Robert Preston
Robert Preston-publicity.jpg
Robert Preston Meservey

(1918-06-08)June 8, 1918
DiedMarch 21, 1987(1987-03-21) (aged 68)
Occupation(s)Actor, singer
Years active1938–1987
(m. 1940)
Military career
Allegiance United States of America
US Army Air Corps Hap Arnold Wings.svg
U.S. Army Air Forces
Years of service1942–45
US-O3 insignia.svg
Unit386th Bomb Group
Battles/warsWorld War II
Advertisement for Typhoon (1940) featuring Preston and Dorothy Lamour
Advertisement for Typhoon (1940) featuring Preston and Dorothy Lamour
Gregory Peck, Joan Bennett and Preston in The Macomber Affair (1947)
Preston and Mary Martin in the Broadway play I Do! I Do! (1966)
Preston and Mary Martin in the Broadway play I Do! I Do! (1966)

Robert Preston Meservey (June 8, 1918 – March 21, 1987) was an American stage and film actor and singer of Broadway and cinema, best known for his collaboration with composer Meredith Willson and originating the role of Professor Harold Hill in the 1957 musical The Music Man and the 1962 film adaptation; the film earned him his first of two Golden Globe Award nominations. Preston collaborated twice with filmmaker Blake Edwards, first in S.O.B. (1981) and again in Victor/Victoria (1982). For portraying Carroll "Toddy" Todd in the latter, he was nominated for the Academy Award for Best Supporting Actor at the 55th Academy Awards.[1]

Early life

Preston was born Robert Preston Meservey in Newton, Massachusetts, the son of Ruth L. (née Rea) (1895–1973) and Frank Wesley Meservey (1899–1996), a garment worker and a billing clerk for American Express.[2][3] After attending Abraham Lincoln High School in Los Angeles, he studied acting at the Pasadena Community Playhouse. Robert Preston split his time evenly, appearing in plays and films as well.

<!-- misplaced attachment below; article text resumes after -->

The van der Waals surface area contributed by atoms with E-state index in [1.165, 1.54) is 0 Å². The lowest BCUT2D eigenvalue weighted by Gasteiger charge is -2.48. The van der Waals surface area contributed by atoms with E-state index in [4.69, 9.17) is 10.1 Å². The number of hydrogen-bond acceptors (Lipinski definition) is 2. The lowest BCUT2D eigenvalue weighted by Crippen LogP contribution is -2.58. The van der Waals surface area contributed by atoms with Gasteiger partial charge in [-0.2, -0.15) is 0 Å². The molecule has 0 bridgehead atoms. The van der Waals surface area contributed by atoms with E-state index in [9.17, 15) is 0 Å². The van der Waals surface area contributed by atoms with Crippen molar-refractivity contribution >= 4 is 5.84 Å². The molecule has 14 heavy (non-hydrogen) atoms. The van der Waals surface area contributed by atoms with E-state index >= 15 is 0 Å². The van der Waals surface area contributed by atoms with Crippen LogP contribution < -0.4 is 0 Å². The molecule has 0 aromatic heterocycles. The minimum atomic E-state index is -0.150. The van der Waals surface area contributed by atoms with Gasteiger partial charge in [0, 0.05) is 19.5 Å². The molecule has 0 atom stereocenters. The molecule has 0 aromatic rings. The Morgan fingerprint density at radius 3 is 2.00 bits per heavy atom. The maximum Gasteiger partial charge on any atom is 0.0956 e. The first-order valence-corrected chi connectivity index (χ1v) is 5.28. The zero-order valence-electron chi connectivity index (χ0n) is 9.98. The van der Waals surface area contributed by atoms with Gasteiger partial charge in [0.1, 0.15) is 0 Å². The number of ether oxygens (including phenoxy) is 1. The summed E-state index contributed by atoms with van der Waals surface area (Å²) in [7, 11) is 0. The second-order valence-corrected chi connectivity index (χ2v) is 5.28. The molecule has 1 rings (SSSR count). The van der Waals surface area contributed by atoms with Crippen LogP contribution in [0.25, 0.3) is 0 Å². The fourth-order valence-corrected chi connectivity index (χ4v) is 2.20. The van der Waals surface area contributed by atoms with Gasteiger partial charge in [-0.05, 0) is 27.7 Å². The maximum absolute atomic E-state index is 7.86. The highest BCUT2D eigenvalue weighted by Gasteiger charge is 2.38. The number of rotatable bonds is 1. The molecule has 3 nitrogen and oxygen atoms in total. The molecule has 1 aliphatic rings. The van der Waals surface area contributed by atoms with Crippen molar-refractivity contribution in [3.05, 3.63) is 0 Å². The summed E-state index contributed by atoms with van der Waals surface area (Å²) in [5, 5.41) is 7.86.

In high school, Preston was interested in music and he appeared in operettas. He appeared in a stock company production of Julius Caesar and a Pasadena Playhouse production of Idiot's Delight. A Paramount Pictures attorney liked his work and recruited him to the studio.[4] The Los Angeles Times reported that Preston's mother was employed by Decca Records, Bing Crosby's label, and was acquainted with Crosby's brother Everett, a talent agent; she convinced him to watch one of Preston's performances at the Pasadena Playhouse. The result was a contract with the Crosby agency and a movie deal with Paramount Pictures, Crosby's studio. Preston made his screen debut in 1938, in the crime dramas King of Alcatraz (1938) and Illegal Traffic.[5]

The studio ordered Preston to stop using his family name of Meservey.[6] As Robert Preston, the name by which he was known for his entire professional career, he appeared in many Hollywood films, predominantly but not exclusively Westerns. He was Digby Geste in the sound remake of Beau Geste (1939) with Gary Cooper and Ray Milland, and he featured in North West Mounted Police (1940), also with Cooper. He played a Los Angeles police detective in the noir This Gun for Hire (1942).

Military service

World War II interrupted Preston's Paramount assignments. Following the Japanese attack on Pearl Harbor, he joined the United States Army Air Forces and served as an intelligence officer in the U.S. 9th Air Force with the 386th Bomb Group (Medium). At the end of the war in Europe, the 386th and Captain Robert Meservey, an S-2 Officer (intelligence), were stationed in Sint-Truiden, Belgium. Meservey's job had been receiving intelligence reports from 9th Air Force headquarters and briefing the bomber crews on what to expect in accomplishing their missions.

Return to acting